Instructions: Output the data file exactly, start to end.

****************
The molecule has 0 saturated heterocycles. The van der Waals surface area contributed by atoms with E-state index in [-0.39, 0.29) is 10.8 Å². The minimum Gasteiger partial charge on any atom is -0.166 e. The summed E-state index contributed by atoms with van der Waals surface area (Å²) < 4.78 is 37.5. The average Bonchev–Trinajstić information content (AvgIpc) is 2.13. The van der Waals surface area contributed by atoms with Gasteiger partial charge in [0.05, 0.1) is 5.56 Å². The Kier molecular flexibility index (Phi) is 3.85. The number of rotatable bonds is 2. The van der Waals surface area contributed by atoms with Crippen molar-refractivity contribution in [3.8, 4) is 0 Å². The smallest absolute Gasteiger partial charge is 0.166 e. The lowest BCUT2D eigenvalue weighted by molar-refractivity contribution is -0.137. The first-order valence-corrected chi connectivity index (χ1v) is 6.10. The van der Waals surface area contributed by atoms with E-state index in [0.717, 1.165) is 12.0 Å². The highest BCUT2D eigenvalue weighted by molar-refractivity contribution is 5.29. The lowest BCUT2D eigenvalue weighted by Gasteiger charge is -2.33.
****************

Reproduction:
The molecule has 0 saturated heterocycles. The van der Waals surface area contributed by atoms with E-state index in [-0.39, 0.29) is 10.8 Å². The minimum Gasteiger partial charge on any atom is -0.166 e. The summed E-state index contributed by atoms with van der Waals surface area (Å²) < 4.78 is 37.5. The average Bonchev–Trinajstić information content (AvgIpc) is 2.13. The van der Waals surface area contributed by atoms with Gasteiger partial charge in [0.05, 0.1) is 5.56 Å². The Kier molecular flexibility index (Phi) is 3.85. The number of rotatable bonds is 2. The van der Waals surface area contributed by atoms with Crippen molar-refractivity contribution in [3.8, 4) is 0 Å². The smallest absolute Gasteiger partial charge is 0.166 e. The lowest BCUT2D eigenvalue weighted by molar-refractivity contribution is -0.137. The first-order valence-corrected chi connectivity index (χ1v) is 6.10. The van der Waals surface area contributed by atoms with E-state index in [0.717, 1.165) is 12.0 Å². The highest BCUT2D eigenvalue weighted by molar-refractivity contribution is 5.29. The lowest BCUT2D eigenvalue weighted by Gasteiger charge is -2.33.